Has your life ever inspired you to write? Then come to check out the Gulf Coast Writers Association. Our guest speaker DL Havlin, will be letting us in on how he weaves reality into a world of fiction. The meeting will be held Saturday, June 16 at Zion Lutheran Church, Fort Myers 33919. First time guests are free. If you want more info please call 770-906-7885 or go to gulfwriters.org.
Just when you think you have control … control has you! A few days before Christmas I believed, erroneously, I had the next four months hog-tied, caged, and on the truck. January through April are a very busy time for me. Florida’s winter residents make it the time for all types of organizations to hold events. That means it gives me lots of opportunities to meet a lot of you, do my impersonation of a car salesman and sell books, and it makes my historical presentations, book readings, and writing classes a lot more frequent.
Wham! My publisher was ready with one of my books earlier than I anticipated and there were galleys to peruse. Bam! A writer’s club, one which I’m on the board of directors, decided to start work on a great project, but one that gobbles time. Allikizam! PR Lady (my publicist) received a lot of new opportunities for me speak, crowding my schedule. Yes, I still have to finish a book in February! Finally … Double WHAM! The damage caused to my seawall isn’t resolved. Insurance companies believe you pay them so they have money for their executive payrolls. What a mess!
All this has turned my smoothly oiled machine into rusted junk. At least as far as my time is concerned.
I’ve been speaking a lot at libraries, historical societies, book clubs and civic organizations and have been to a number of book festivals and signings. The most recent one (last Tuesday) was at the Englewood – Charlotte County Library as part of the city’s week-long historical celebration. My topic was about one of Florida’s most important figures from the 1800’s, Jake Summerlin. We had a “full house” of enthusiastic listeners. Two of them were descendants of old Jake himself. Both were embarrassingly complimentary of the talk. That’s quite an honor. Those two gentlemen’s pictures are highlighted at the beginning of this post. Below is a photo of the participants. Charlotte County’s library system and their Cultural Center are among the best we visit in the state. If you’re interested in having me speak to your group, go to my web page at http://www.dlhavlin.com and click on the presentation list on the right side.
If you are in the Englewood area tomorrow (2/10), I’ll be at Pioneer Park 10 to 4, meeting, greeting and yakking. The park is located at 301 Dearborn, Englewood, Florida. Come on out, I’d love to meet you!
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One football helmet. Used. Scared. Priceless!
Yesterday, my wife found a package that had been delivered by UPS. We evidently weren’t home when it was delivered for the delivery man placed it in a place where it would be safe from the weather. It was in plain sight, nestled in a group of boxes of similar size and shape. Obviously, it went undetected for a few days. In the box were Christmas presents sent from my daughter and her family.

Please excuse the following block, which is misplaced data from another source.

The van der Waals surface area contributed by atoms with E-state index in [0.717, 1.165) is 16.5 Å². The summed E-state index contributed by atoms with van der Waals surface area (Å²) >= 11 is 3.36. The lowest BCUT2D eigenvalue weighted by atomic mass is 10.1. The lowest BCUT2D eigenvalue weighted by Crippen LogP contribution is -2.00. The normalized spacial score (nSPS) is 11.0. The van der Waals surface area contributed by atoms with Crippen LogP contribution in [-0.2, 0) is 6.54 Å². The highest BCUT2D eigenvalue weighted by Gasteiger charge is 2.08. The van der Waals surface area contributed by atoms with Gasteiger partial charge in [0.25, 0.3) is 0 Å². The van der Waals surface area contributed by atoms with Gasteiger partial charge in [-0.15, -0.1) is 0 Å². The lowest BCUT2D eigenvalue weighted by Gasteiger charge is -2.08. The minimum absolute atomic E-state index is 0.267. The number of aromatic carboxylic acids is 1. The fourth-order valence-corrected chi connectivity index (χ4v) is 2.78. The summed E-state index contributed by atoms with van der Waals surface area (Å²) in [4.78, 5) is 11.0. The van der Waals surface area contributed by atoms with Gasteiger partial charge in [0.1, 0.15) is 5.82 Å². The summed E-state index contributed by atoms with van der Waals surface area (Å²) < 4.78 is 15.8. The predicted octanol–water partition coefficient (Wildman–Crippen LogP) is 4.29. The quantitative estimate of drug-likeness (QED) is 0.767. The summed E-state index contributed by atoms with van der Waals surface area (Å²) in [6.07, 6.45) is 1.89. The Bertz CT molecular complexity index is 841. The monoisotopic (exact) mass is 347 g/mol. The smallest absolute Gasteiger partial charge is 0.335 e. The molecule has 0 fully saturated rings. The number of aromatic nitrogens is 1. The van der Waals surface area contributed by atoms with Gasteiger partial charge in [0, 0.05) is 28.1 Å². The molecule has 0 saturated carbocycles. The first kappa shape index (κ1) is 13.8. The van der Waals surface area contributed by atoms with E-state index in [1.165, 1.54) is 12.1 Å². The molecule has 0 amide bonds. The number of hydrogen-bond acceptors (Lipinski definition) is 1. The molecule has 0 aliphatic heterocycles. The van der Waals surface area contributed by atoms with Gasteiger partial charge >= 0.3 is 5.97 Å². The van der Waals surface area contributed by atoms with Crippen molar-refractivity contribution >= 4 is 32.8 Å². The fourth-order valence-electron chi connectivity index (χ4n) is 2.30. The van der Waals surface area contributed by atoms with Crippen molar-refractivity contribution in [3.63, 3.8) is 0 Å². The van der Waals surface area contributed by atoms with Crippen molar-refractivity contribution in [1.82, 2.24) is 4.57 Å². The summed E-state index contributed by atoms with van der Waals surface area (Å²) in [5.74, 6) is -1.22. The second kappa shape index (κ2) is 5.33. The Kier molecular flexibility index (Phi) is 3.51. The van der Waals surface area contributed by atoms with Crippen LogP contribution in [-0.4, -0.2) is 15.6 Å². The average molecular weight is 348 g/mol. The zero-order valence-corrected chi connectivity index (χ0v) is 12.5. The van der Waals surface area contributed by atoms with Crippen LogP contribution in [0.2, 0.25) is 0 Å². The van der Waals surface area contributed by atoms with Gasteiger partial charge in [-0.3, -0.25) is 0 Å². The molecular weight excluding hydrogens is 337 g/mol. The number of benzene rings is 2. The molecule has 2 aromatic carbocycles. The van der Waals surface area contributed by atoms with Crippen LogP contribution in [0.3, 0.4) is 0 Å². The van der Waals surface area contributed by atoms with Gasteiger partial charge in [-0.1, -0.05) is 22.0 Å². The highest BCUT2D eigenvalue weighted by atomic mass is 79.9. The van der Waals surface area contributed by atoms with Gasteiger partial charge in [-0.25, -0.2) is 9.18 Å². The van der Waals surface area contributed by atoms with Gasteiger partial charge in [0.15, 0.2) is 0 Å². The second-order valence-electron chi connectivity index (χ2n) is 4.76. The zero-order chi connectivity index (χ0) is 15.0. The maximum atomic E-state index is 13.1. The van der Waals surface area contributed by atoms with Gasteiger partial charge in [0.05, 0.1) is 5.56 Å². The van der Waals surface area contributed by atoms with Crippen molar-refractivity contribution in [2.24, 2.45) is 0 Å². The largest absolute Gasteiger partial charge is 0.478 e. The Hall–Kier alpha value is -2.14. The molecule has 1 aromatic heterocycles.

My daughter is a busy sales executive (V.P.), but she manages to take the time each Christmas to find a gift that transcends the obligatory … her gifts are personal. I’ve come to expect and look forward to their arrival. But this year … this year, I received a priceless gift in that plain brown corrugated box. However, it was not from her.
You see it pictured above. It is a football helmet, one worn by my Grandson Brad. With it was a note, a note I choose to selfishly keep as one of those objects that is of the “heart,” private. It is for me to savor and for me alone. That’s one of the things that makes it so special. As we age we appreciate life landmarks more; we know life’s important issues because we have lived it.
As a grandparent of four marvelous young adults, I have been blessed. Like all grandparents, I want to do what I can to make each one successful and, most importantly, happy. When I looked at my inventory of items I might share with Brad, my experience coaching football was something I believed would help him. He was an eager learner. He never lost the flex in his knees, kept his toes in so he could start quickly in any direction, kept his power line low, and never let a blocker get to his outside leg when he played outside linebacker. He was a very good player.
As satisfying as seeing him play successfully was, receiving the helmet is an indication that he learned things that transcend the physical skills he was taught. The greater values a sport teaches us are values that are retained and used as we go through our lives. Brad values our relationship on a deep level; it is one of those lessons. The value of team work, personal sacrifices required to attain a goal, embracing hard work, learning that we are a victim if we choose to remain one, and the concept of loyalty to ideas, to organizations, and to people are notches on a person’s character belt. Thanks for a priceless gift, Brad. I’ll sleep well tonight.
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With very few exceptions, Christmas has been a season when people in this country put aside our differences both petty … and not so petty.
We’ve welcomed each other in thought, in presence, – we’ve done so without reservations – no identity relationship has mattered, no visible difference, no qualification as to where we live, no reservation based on ideology.
It’s been a time when we all can look at our fellow humans with understanding, kindness, charity and dare I say it … love?
Isn’t it sad?
There is pressure to put an end to this season of good will.
It comes from all around us and inundates us like a tsunami destroying that feeling of happiness and peace that accompanies the magic I associate with a simple phrase … “Merry Christmas.”